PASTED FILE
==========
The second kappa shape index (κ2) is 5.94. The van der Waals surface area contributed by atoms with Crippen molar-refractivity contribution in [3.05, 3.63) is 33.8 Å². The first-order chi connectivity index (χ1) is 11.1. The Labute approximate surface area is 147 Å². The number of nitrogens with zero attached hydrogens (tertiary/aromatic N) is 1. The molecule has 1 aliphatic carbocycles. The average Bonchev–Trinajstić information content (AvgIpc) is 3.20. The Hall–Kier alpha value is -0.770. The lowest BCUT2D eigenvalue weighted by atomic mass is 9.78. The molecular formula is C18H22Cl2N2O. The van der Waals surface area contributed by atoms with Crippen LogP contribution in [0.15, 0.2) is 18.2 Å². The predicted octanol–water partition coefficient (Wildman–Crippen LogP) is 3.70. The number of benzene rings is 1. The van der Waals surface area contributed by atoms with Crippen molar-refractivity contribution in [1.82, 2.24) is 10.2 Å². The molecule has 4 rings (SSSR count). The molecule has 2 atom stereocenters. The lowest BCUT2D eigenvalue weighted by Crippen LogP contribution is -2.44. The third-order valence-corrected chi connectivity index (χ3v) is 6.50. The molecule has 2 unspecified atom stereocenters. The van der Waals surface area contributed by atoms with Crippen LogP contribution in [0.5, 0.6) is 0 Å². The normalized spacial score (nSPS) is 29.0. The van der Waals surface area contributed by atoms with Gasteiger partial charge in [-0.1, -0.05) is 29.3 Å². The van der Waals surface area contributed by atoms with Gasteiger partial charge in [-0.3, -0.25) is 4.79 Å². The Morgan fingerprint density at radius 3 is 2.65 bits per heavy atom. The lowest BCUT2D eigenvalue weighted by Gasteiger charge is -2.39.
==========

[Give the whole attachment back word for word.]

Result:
The second kappa shape index (κ2) is 5.94. The van der Waals surface area contributed by atoms with Crippen molar-refractivity contribution in [3.05, 3.63) is 33.8 Å². The first-order chi connectivity index (χ1) is 11.1. The Labute approximate surface area is 147 Å². The number of nitrogens with zero attached hydrogens (tertiary/aromatic N) is 1. The molecule has 1 aliphatic carbocycles. The average Bonchev–Trinajstić information content (AvgIpc) is 3.20. The Hall–Kier alpha value is -0.770. The lowest BCUT2D eigenvalue weighted by atomic mass is 9.78. The molecular formula is C18H22Cl2N2O. The van der Waals surface area contributed by atoms with Crippen LogP contribution in [0.15, 0.2) is 18.2 Å². The predicted octanol–water partition coefficient (Wildman–Crippen LogP) is 3.70. The number of benzene rings is 1. The van der Waals surface area contributed by atoms with Crippen molar-refractivity contribution in [1.82, 2.24) is 10.2 Å². The molecule has 4 rings (SSSR count). The molecule has 2 atom stereocenters. The lowest BCUT2D eigenvalue weighted by Crippen LogP contribution is -2.44. The third-order valence-corrected chi connectivity index (χ3v) is 6.50. The molecule has 2 unspecified atom stereocenters. The van der Waals surface area contributed by atoms with Crippen LogP contribution in [0.5, 0.6) is 0 Å². The normalized spacial score (nSPS) is 29.0. The van der Waals surface area contributed by atoms with Gasteiger partial charge in [-0.1, -0.05) is 29.3 Å². The van der Waals surface area contributed by atoms with Gasteiger partial charge in [-0.3, -0.25) is 4.79 Å². The Morgan fingerprint density at radius 3 is 2.65 bits per heavy atom. The lowest BCUT2D eigenvalue weighted by Gasteiger charge is -2.39.